Nothing to Lose but Your Wires

Power cables may be the final frontier for wireless technology

 

Wires, cables, and connectors are some of the more mundane, albeit necessary, components in a typical machine control system, but the changes in this market are substantial and anything but mundane. Wireless communications, fiberoptics, and superconductors are the big changes we can foresee coming.

 

Wireless technology already has replaced tens of thousands of miles of wires and cables in the telecomm industry, and many observers think the same thing will occur in industrial applications. Wireless signals between the control system and remote-mounted devices "will allow remote devices to be installed quickly and moved as needed," says Arnold Offner, product manager with Phoenix Contact (

Other observers second this notion. "All data communication cables will become obsolete and will be replaced by wireless infrastructure," predicts John Gavilanes, technical/engineering manager for the Lapp Group (

As signal wires are replaced by wireless, one of the main concerns will be protecting these wireless data communications from intrusion. This promises to be a huge growth market ripe for the taking by wire, cable, and connector vendors. "Wireless will require an immense increase in communication modules with the required security to avoid bugging or virus activity," says Offner.

If wireless doesn't all but eliminate conventional copper signal cable, then fiberoptics surely will. Advances in microelectronics seem to reduce fiber costs daily, and the immunity of fiber to electrical noise provides a strong incentive for machine builders to switch to it. Easier methods of termination are also coming, and this will further promote fiber in industrial applications.

So, signal cables can be replaced by wireless or fiberoptics, but how about power cables? This is the final frontier for wireless technology. Even casual readers of science fiction know that power will be produced and transmitted in the future by a huge array of solar collectors orbiting the Earth. These arrays will beam power to earthbound collectors via laser beams.

The logical extension of this somewhat illogical premise is an entire Earth network of laser beams transmitting power from one location to the next. We would still have transmission towers, but these towers would be connected by power lasers instead of by power conductors.

 

Closer to home--and to reality--there are a number of present-day trends that can logically be extended to the future. Superconductors will become practical and their use will be widespread. The Economist magazine (www.economist.com) reports the world's first practical superconducting power cables are being installed. Detroit Edison will replace nine copper cables with three superconducting cables over a 400 m run.

The advance that led to this application was a reduction in the required operating temperature of superconducting cables from 23º K to 77º K. This means cooling can be accomplished with inexpensive, abundant, and safe liquid nitrogen. Manufacturers have increased the manufacturable length of superconductor cables many times over during the past few years, and have reduced the price considerably.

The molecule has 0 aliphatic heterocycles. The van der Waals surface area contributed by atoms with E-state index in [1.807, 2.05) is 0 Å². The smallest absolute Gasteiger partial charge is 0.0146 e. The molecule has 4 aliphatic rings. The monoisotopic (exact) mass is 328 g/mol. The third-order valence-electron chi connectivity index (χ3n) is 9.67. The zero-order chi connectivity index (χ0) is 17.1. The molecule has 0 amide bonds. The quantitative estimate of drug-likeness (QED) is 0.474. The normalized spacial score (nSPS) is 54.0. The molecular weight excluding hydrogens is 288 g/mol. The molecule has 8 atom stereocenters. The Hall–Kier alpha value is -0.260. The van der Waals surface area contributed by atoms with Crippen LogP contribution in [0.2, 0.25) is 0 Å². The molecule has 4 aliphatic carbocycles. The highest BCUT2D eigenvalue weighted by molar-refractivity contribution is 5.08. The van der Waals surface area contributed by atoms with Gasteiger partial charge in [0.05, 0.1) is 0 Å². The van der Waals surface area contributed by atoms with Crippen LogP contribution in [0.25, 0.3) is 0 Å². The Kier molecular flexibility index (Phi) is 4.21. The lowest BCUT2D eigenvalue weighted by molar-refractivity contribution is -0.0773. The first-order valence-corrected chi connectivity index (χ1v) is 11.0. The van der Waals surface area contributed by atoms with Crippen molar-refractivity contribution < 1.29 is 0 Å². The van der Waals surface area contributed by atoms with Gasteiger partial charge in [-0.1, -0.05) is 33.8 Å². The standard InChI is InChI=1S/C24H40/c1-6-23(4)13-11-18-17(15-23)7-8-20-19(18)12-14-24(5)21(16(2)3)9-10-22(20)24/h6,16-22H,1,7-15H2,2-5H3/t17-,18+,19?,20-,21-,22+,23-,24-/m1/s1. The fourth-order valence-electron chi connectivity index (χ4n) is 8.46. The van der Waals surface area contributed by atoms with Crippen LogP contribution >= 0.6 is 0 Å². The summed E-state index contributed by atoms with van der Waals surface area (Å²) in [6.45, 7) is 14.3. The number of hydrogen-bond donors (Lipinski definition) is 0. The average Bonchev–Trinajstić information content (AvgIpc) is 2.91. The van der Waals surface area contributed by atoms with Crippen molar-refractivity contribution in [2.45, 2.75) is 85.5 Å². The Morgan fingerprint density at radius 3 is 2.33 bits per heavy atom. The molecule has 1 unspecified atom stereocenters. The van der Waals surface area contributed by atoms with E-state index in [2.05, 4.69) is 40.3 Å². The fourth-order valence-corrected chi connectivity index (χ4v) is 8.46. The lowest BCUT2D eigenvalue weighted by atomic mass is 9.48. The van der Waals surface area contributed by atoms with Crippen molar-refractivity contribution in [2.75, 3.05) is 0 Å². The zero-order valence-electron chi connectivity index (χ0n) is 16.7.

Superconducting cable once cost around $1,500 per kiloamp per meter (kA-m), the standard industry measure of conducting capacity. American Superconductor now sells wire for $200/kA-m, and expects to reduce the cost to about $50/kA-m. Reaching $25 per kA-m, the current cost of copper cable, will take a little longer.

The main reason for installing superconducting power lines is not to reduce transmission losses. These losses amount to only about 7% and those savings are offset by the energy required to cool the cables. The real advantage is that the lack of resistance means that a given thickness of superconducting cable can carry between two and 10 times as much power as the same thickness of copper. This could provide a relatively cheap way to meet rising demand for power in many applications.

Globalization looks to have a positive effect on wire and cable users, moving industry towards one regulatory agency for construction and test requirements. This should intensify competition and reduce prices.

Other inescapable and related trends in environmentalism and personal safety will also affect wire and cable producers and consumers. "All thermoplastic materials used for industrial, machinery, and building wire will be halogen-free, low-smoke, and flame-retardant," suggests Gavilanes. "All wire and cable products that use copper will have to be replaced with oxygen free metals, superconductors, or fiber."

E-mail Dan at dhebert@putman.net.

www.phoenixcon.com).www.lappusa.com), a company formed in April 2002 from Olflex and Contact Electronics. "For example, cable TV will be supplanted by a satellite signal to a dish and by wireless communications from the dish to the TV."

 

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